WAXAHACHIE -- A Waxahachie man has filed a complaint to the Texas Commission on Environmental Quality, alleging city officials are allowing a high school to be built on a contaminated site.
Craig Monk said he is concerned because the new high school is being built on more than 81,304,764 gallons of toxic sewage sludge called biosolids.
“This is happening right now in Waxahachie in Ellis County just below Dallas,” Monk said in his complaint. “Waxahachie city official seem stunned they picked a contaminated site for a school, and we will all see how the TCEQ and state legislature deal with this toxic exposure to our youth, teachers and parents.”
Monk said the chemicals are especially dangerous for youngsters who participate in athletics at the contaminated site.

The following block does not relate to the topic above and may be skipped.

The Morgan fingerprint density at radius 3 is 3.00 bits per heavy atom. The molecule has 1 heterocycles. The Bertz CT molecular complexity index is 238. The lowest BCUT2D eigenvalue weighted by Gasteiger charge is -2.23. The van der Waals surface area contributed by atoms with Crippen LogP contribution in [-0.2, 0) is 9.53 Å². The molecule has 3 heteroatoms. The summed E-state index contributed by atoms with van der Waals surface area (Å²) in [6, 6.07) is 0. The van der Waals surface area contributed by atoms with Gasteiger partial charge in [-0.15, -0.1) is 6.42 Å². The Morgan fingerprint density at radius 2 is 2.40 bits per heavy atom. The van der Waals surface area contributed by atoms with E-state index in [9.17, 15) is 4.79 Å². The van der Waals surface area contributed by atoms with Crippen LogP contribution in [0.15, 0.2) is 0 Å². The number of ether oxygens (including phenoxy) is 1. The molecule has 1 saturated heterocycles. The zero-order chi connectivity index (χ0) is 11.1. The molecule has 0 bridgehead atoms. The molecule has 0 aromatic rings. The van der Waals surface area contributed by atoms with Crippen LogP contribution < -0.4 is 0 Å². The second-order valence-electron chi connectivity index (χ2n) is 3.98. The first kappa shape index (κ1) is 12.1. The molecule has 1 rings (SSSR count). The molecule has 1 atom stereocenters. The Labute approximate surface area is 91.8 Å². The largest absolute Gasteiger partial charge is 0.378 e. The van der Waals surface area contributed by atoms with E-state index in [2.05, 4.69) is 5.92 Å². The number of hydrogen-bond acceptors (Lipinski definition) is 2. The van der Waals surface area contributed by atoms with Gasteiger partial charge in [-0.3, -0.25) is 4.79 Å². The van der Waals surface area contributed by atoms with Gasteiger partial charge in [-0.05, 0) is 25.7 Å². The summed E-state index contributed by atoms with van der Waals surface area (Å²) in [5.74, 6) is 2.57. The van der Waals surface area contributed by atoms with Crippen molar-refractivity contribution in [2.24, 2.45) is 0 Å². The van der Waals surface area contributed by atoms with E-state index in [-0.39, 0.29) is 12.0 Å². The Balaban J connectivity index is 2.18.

“There is a large amount of evidence showing that this is dangerous,” Monk told the SE Texas Record. “I have a real concern about this many people over time being exposed. These chemicals don’t just go away. It dries out, it gets dusty. The dust blows, it has contaminates in it.”
Monk said the name “biosolids” was made up to lull the public into a false sense of safety. “Research shows biosolids, now and in the past, to be a health hazard but our EPA made it ‘safe’ by manipulating data,” Monk wrote.
He adds that the EPA is afraid to admit the dangers of biosolids because it wants to avoid lawsuits.
“If they did anything about it at this point, there would be lawsuits to the EPA from the sewage industry because they backed out of what they have been telling them for 25 years,” Monk said. “There would be lawsuits by farmers who put this out thinking it’s safe, and it’s not.”
Monk said he has researched the subject for many years but the EPA has been trying to make sure the public is misinformed.
“The rest of the community is ignorant,” Monk said. “That’s by design. The EPA did this.”